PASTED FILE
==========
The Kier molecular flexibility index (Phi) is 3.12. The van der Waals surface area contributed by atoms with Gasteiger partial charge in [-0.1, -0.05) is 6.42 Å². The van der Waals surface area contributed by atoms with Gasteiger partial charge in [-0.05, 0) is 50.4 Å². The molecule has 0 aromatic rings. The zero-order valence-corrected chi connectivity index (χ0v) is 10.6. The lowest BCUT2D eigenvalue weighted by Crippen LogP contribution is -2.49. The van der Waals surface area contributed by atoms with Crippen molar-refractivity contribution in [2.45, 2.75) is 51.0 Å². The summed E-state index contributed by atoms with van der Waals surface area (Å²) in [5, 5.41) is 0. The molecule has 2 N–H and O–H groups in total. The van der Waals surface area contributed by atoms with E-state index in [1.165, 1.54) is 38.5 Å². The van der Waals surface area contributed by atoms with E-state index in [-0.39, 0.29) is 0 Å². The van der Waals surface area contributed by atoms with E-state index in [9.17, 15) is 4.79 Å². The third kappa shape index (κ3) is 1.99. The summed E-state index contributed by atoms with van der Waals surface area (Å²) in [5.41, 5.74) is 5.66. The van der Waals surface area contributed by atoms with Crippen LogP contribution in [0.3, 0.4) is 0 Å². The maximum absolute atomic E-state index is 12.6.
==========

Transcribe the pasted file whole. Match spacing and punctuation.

The Kier molecular flexibility index (Phi) is 3.12. The van der Waals surface area contributed by atoms with Gasteiger partial charge in [-0.1, -0.05) is 6.42 Å². The van der Waals surface area contributed by atoms with Gasteiger partial charge in [-0.05, 0) is 50.4 Å². The molecule has 0 aromatic rings. The zero-order valence-corrected chi connectivity index (χ0v) is 10.6. The lowest BCUT2D eigenvalue weighted by Crippen LogP contribution is -2.49. The van der Waals surface area contributed by atoms with Crippen molar-refractivity contribution in [2.45, 2.75) is 51.0 Å². The summed E-state index contributed by atoms with van der Waals surface area (Å²) in [5, 5.41) is 0. The molecule has 2 N–H and O–H groups in total. The van der Waals surface area contributed by atoms with E-state index in [1.165, 1.54) is 38.5 Å². The van der Waals surface area contributed by atoms with E-state index in [-0.39, 0.29) is 0 Å². The van der Waals surface area contributed by atoms with E-state index in [9.17, 15) is 4.79 Å². The third kappa shape index (κ3) is 1.99. The summed E-state index contributed by atoms with van der Waals surface area (Å²) in [5.41, 5.74) is 5.66. The van der Waals surface area contributed by atoms with Crippen LogP contribution in [0.3, 0.4) is 0 Å². The maximum absolute atomic E-state index is 12.6.